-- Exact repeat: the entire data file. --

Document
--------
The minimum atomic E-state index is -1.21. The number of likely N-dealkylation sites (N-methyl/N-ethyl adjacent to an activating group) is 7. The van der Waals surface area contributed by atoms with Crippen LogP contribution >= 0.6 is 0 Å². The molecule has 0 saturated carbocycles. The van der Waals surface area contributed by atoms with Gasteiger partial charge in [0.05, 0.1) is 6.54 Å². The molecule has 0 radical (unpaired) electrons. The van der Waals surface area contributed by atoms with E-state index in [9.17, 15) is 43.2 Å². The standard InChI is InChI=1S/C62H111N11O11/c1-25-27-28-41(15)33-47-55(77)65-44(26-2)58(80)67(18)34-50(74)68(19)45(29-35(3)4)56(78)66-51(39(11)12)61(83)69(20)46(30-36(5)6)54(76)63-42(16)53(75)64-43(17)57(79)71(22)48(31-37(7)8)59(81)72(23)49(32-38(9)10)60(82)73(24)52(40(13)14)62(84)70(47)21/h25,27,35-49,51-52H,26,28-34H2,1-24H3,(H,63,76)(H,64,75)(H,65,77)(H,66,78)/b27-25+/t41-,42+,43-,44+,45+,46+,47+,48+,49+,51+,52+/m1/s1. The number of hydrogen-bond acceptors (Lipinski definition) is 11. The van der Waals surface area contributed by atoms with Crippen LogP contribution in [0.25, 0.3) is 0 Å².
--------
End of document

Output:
The minimum atomic E-state index is -1.21. The number of likely N-dealkylation sites (N-methyl/N-ethyl adjacent to an activating group) is 7. The van der Waals surface area contributed by atoms with Crippen LogP contribution >= 0.6 is 0 Å². The molecule has 0 saturated carbocycles. The van der Waals surface area contributed by atoms with Gasteiger partial charge in [0.05, 0.1) is 6.54 Å². The molecule has 0 radical (unpaired) electrons. The van der Waals surface area contributed by atoms with E-state index in [9.17, 15) is 43.2 Å². The standard InChI is InChI=1S/C62H111N11O11/c1-25-27-28-41(15)33-47-55(77)65-44(26-2)58(80)67(18)34-50(74)68(19)45(29-35(3)4)56(78)66-51(39(11)12)61(83)69(20)46(30-36(5)6)54(76)63-42(16)53(75)64-43(17)57(79)71(22)48(31-37(7)8)59(81)72(23)49(32-38(9)10)60(82)73(24)52(40(13)14)62(84)70(47)21/h25,27,35-49,51-52H,26,28-34H2,1-24H3,(H,63,76)(H,64,75)(H,65,77)(H,66,78)/b27-25+/t41-,42+,43-,44+,45+,46+,47+,48+,49+,51+,52+/m1/s1. The number of hydrogen-bond acceptors (Lipinski definition) is 11. The van der Waals surface area contributed by atoms with Crippen LogP contribution in [0.25, 0.3) is 0 Å².